How the Fight Between ABVP and DU Is Reminiscent of 70s Pakistan

The Jamaat student leaders in Pakistan enjoyed great support from the military dictatorship of Zia.

2 min read
Hindi Female

A note I wrote a year ago, sadly, continues to be relevant. Do read in the context of the recent controversy involving ABVP at Ramjas College.

The Quaid-i-Azam University in Islamabad is arguably the most noted public university in Pakistan. Founded in 1965, the campus shone for its liberal outlook.

Describing the pulse of the university, renowned author Steve Coll, in his book Ghost Wars, writes, “During much of the 1970s, the university’s culture had been western in many of its leanings. Women could be seen in jeans, men in latest sunglasses and leather jackets.”

In 1977, capsizing Zulfikar Ali Bhutto, General Mohammad Zia-ul-Haq assumed power of the country. He would later send Bhutto to the gallows in 1979.

Zia aborted national polls, citing there's "no place for western-type elections" in Islam. Simultaneously, the student wing of Jamaat-e-Islami, a conservative political party, campaigned for a "moral transformation of Pakistani society".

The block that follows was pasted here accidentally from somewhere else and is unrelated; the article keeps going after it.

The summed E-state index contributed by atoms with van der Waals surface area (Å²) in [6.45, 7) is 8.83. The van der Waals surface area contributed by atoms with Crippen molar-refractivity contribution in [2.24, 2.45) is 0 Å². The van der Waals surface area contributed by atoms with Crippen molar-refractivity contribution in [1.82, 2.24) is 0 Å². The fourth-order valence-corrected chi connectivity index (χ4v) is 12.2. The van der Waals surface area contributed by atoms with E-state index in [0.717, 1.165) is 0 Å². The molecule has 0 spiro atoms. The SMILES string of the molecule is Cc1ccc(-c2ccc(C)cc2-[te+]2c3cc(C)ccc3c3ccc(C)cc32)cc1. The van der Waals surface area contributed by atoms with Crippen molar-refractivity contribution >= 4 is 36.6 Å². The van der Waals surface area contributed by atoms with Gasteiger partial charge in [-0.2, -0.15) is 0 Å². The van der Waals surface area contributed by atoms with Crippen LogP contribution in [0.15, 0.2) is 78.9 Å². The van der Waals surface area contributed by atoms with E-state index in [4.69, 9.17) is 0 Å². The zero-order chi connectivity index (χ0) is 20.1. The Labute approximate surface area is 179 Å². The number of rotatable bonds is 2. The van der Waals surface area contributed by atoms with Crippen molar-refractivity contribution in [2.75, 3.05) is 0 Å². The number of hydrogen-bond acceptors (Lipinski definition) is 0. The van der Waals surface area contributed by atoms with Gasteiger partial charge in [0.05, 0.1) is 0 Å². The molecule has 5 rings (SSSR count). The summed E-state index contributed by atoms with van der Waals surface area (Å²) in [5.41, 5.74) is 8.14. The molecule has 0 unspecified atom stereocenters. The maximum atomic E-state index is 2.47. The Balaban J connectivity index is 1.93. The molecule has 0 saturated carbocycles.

In the mid-70s, Jamaat student leaders made their presence felt at the Quaid-i-Azam University. By late 1979, the university’s student union was under their control. The Jamaat student leaders named and shamed women refusing to wear the veil, and threatened liberal and secular students and teachers.

The Jamaat student leaders enjoyed great support from the military dictatorship of Zia. In order to "de-westernise" Pakistan through his "nationalistic" approach, Zia interfered with student politics and promulgated his agenda.


During his 10-year rule, Zia diluted the autonomy of educational institutes by abandoning student bodies and making Arabic and Islamic studies mandatory.

A report from 2014, titled "Islamization fears at Quaid-i-Azam University", notes:

There are far fewer students today who can sing and dance, recite poetry, or read novels. There’s no intellectual excitement, no feeling of discovery, and girls are mostly silent note-takers, you have to prod them to ask questions.

Further, it mentions the fact that no girl wears jeans or dares to sit next to a man.

I wonder why I am being reminded of this bit of history!

(The writer is special correspondent with LA Times. He can be reached at @parthpunter. This is an opinion piece which was originally posted as Facebook post and the views expressed above are the author’s own. The Quint neither endorses nor is responsible for the same.)

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